In Miami for a 100-city book tour, author and blogger Joshua Millburn explained to an audience at The Book Store how he found the road to happiness: by moving out of his way much of the store-bought stuff for which he paid lots of money. Formerly living in a three-bedroom home with a kitchen lined with shiny appliances and a closet filled with 70 Brooks Brothers shirts, Millburn took a look around after his mother died and his wife left, and he decided that retail therapy wasn’t particularly therapeutic.
Millburn, age 28 at the time, went online and learned about the minimalism movement — which involves living with fewer possessions in pursuit of other fulfillment — and spent the next eight months giving away items he’d bought but hadn’t used. At the end, he sold his home and his three luxury cars before quitting his $200,000-a-year job to pursue writing.
“My finances are better than ever,” said Millburn, who had racked up $100,000 in debt he only recently — and finally — paid off. “It’s not only that buying all this stuff is harmful financially. That’s just the easiest thing to see. But it’s the aftermath of it all. We get this cocaine high from buying something. But it doesn’t last far past the parking lot.”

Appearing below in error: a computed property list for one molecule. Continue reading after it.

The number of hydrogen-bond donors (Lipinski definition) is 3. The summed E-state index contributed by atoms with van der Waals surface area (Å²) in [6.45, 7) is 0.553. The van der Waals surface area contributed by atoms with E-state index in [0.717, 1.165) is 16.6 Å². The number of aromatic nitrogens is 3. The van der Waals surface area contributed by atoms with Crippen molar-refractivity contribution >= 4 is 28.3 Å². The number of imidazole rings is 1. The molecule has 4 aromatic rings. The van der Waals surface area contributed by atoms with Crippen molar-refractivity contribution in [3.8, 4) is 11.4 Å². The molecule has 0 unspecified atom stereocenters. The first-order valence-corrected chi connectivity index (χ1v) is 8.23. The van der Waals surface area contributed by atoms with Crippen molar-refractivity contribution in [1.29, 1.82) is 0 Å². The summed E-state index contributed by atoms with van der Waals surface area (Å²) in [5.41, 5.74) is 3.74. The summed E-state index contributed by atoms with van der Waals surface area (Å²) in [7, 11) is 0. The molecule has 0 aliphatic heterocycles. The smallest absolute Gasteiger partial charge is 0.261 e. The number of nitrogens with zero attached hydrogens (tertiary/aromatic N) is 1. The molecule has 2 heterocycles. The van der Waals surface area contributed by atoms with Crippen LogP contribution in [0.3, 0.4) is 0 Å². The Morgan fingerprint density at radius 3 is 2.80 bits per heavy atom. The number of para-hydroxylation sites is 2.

With American credit card debt back on the rise (the Federal Reserve said it increased by $4 billion percent in third quarter last year) and our happiness on the decline (a Harris Interactive poll shows 33 percent of us were happy in 2013 compared with 35 percent of us in 2009) we could all save ourselves some money and some guilt by simply recognizing the over-shopping symptoms, practicing the cures and (even if we don’t quit our jobs and sell our houses) try at least some of Millburn’s minimalist practices.
Simply by being aware that you’re using retail therapy to soothe anxiety or depression, you can instead seek another activity. By counting on a product to change your life, you can put your faith elsewhere. And if you know big credit card bills are piling up, you can decide to tackle them.
Even if you can afford to spend, your purchase will get less enjoyable as time goes on, said Leaf van Boven, a psychology professor at the University of Colorado.
Brett Graff is a former U.S. government economist and the editor of thehomeeconomist.com, where she reports on the economic forces affecting real people. She writes an occasional column for the Miami Herald. Reach her at email@example.com.